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Measuring resilience with fluctuations in body weight

Published on
December 18, 2019

Fluctuations in body weight are heritable and have a connection with disease resistance. This offers the possibility to select livestock for improved resilience. That is the main conclusion of a study by Wageningen University & Research in collaboration with Hendrix Genetics. Researchers have investigated whether animal resilience can be measured and genetically improved by using fluctuations in body weight.

Animal resilience means that animals can cope with changes in the environment. Resilience is important for an animal: to maintain its health, an animal must be able to cope with temporary environmental changes, such as diseases. Animals with higher resilience are less affected by these environmental changes. As a result, resilient animals show fewer fluctuations in production, such as growth/body weight. Genetic improvement of resilience is therefore essential for the livestock industry of the future.

Fluctuations in body weight

To investigate the possibility of genetically improving resilience, the researchers collected monthly body weights from laying hens from four to thirty-two weeks old. A resilience indicator was based on fluctuations in deviations from the measured body weight of a chicken compared to the average of her flock. “In many studies, body weight is only measured at one moment in life, for example at the time of slaughter. In this study, we collected several body weight measurements during the life of a chicken and we looked at their deviations", says researcher Tom Berghof. "We found that chickens differ genetically in their deviations in body weight, which means that we can breed chickens with smaller deviations in body weight and better resilience."

Improving resilience

To investigate whether chickens with genetic differences in resilience also had differences in disease resistance, the researchers investigated two chicken lines with a known difference in immunity and disease resistance. The researchers expected that chickens with a better immune system would have better resilience: animals that cope better with diseases show fewer and smaller fluctuations. Surprisingly, the results showed no indication of a link between resilience and immunity. The absence of this link might be due to the fact that the chicken lines were housed in the WUR research facility, which is a relatively clean environment. Berghof: “You will not see any disease-induced body weight deviations without the presence of a disease.”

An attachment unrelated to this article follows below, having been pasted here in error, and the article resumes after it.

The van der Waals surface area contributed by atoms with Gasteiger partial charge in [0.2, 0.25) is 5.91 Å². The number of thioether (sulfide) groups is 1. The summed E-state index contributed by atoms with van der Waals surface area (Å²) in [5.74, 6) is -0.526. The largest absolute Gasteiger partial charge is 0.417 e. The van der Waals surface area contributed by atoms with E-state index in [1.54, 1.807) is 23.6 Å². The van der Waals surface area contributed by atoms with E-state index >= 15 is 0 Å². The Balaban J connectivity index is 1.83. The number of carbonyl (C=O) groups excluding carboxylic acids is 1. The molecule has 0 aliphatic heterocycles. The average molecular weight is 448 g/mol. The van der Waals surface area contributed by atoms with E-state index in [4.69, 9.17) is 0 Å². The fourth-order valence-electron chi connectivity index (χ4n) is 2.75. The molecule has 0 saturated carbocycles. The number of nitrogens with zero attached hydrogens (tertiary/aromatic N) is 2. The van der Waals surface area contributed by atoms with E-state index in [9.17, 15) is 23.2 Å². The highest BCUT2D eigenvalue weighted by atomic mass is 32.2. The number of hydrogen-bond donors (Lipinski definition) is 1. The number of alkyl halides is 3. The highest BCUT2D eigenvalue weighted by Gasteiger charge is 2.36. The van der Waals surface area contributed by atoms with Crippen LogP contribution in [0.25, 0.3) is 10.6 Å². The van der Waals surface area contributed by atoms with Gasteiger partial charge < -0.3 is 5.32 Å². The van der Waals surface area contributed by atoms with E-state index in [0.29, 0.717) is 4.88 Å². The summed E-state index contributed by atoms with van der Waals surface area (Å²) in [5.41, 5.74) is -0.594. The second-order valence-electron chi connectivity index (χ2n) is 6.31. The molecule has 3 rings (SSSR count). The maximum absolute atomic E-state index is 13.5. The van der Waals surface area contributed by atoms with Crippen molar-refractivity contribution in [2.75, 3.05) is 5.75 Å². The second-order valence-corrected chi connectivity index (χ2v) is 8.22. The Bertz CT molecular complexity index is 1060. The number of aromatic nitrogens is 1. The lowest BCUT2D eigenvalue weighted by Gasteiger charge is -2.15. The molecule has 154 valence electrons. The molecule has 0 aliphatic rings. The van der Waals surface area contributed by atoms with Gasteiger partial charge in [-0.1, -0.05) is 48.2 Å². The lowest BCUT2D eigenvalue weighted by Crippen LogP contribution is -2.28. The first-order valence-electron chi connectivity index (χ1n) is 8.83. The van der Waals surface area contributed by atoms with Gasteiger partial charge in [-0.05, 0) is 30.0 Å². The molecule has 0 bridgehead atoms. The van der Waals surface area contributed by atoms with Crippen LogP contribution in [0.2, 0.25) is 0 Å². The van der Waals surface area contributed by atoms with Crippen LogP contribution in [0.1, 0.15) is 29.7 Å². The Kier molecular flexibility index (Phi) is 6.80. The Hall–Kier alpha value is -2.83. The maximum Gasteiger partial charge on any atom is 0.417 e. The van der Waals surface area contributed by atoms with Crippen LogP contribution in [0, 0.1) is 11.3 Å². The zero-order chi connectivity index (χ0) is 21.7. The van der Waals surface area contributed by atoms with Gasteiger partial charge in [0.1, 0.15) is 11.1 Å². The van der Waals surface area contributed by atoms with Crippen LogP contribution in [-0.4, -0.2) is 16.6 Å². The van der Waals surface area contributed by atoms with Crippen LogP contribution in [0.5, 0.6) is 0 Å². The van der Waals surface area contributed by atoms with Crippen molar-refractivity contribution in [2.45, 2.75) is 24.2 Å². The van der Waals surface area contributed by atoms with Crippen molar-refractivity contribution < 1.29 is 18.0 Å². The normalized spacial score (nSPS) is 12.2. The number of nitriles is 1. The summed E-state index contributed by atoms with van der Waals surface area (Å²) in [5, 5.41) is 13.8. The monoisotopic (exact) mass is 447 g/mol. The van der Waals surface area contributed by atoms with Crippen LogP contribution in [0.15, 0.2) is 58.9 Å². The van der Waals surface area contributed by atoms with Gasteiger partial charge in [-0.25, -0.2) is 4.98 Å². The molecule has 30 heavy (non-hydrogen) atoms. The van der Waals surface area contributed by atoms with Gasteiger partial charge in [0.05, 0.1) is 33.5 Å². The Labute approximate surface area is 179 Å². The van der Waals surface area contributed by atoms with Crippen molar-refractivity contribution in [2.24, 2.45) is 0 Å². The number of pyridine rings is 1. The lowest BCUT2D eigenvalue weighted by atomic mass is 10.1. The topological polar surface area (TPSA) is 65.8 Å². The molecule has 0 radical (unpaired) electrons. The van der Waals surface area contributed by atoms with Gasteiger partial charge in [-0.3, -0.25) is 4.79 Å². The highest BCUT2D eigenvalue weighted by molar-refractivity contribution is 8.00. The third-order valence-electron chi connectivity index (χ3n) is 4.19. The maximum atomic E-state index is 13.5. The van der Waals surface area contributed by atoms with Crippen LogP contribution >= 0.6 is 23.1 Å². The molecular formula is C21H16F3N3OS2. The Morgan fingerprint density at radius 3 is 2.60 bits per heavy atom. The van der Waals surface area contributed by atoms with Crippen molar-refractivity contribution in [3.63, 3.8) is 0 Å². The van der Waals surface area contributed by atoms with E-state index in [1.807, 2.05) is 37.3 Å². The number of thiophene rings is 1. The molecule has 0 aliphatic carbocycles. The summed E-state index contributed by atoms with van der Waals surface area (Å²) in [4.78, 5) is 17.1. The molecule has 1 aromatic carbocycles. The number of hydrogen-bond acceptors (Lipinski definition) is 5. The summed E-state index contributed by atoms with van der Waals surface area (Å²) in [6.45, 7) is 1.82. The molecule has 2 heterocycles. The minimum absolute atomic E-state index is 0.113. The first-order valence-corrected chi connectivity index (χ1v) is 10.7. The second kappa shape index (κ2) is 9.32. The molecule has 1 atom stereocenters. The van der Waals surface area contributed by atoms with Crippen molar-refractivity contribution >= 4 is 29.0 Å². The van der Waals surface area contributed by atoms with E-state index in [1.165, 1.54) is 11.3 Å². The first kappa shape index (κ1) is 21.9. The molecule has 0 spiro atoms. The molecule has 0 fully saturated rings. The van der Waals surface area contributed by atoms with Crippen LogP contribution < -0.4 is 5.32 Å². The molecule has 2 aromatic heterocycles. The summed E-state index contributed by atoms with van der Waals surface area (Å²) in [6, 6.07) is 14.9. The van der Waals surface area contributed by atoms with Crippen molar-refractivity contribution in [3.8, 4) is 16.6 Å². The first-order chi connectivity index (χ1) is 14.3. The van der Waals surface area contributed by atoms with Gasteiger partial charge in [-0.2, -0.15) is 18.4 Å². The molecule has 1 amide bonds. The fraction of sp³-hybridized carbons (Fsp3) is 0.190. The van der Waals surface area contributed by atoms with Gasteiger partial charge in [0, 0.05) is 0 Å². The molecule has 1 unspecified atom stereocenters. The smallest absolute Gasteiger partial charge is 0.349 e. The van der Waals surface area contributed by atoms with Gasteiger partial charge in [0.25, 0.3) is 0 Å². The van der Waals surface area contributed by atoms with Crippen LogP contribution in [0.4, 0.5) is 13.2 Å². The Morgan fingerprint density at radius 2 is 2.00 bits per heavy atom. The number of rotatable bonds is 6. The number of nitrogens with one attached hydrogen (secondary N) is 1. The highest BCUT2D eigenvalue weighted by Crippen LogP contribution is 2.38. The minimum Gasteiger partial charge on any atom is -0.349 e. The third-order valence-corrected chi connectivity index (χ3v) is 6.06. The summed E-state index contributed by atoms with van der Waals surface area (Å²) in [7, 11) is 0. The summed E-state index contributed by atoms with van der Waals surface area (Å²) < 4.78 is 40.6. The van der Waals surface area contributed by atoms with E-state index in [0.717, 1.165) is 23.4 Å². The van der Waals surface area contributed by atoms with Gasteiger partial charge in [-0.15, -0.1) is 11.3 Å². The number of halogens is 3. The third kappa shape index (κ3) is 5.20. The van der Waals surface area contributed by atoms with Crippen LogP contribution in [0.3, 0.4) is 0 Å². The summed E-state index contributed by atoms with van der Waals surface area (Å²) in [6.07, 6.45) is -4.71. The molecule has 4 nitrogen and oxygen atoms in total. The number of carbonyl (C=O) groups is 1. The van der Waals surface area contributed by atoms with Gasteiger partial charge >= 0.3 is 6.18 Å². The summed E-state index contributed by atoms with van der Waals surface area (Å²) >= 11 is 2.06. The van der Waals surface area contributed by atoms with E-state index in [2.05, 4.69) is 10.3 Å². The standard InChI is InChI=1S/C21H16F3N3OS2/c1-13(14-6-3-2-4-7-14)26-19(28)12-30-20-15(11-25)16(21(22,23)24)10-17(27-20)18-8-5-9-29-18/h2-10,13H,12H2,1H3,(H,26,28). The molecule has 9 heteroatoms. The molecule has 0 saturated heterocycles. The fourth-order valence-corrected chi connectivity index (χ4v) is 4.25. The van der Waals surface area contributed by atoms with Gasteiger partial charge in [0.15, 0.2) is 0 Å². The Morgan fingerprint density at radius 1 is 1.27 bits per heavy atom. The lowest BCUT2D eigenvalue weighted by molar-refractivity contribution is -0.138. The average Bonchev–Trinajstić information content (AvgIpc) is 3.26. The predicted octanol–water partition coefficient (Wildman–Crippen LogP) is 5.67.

“Therefore, to investigate the relation between resilience and disease resistance, we also looked at a different chicken population with an E. coli-infection.” Berghof continues: “We found that chickens with a better genetic predisposition for resilience were less ill than chickens with a poorer genetic predisposition for resilience. So we did find indications that breeding for resilience based on body weight deviations can also lead to improved disease resistance, although not as strong as we initially expected."

Application

The findings of this study can lead to the development of resilience indicators based on body weight measurement, not only for layer chickens, but for all livestock species, like pigs, broilers, and turkeys. In combination with the current technological development on massive data collection (‘big data’), the outlook for application of this study’s findings is promising. Currently, the researcher of Wageningen University & Research and Hendrix Genetics are further optimizing the use of big data to establish solid and reliable resilience indicators for breeding purposes, which will ultimately lead to better animal health and welfare.

This research was financially supported by Netherlands Organisation for Scientific Research through the research programme ‘Divergent selection for natural antibodies in poultry’ (project number 12208) and ‘Understanding trade-offs between health and efficiency to improve competitiveness and sustainability of animal production by breeding and management’ (project number ALWSA.2016.4).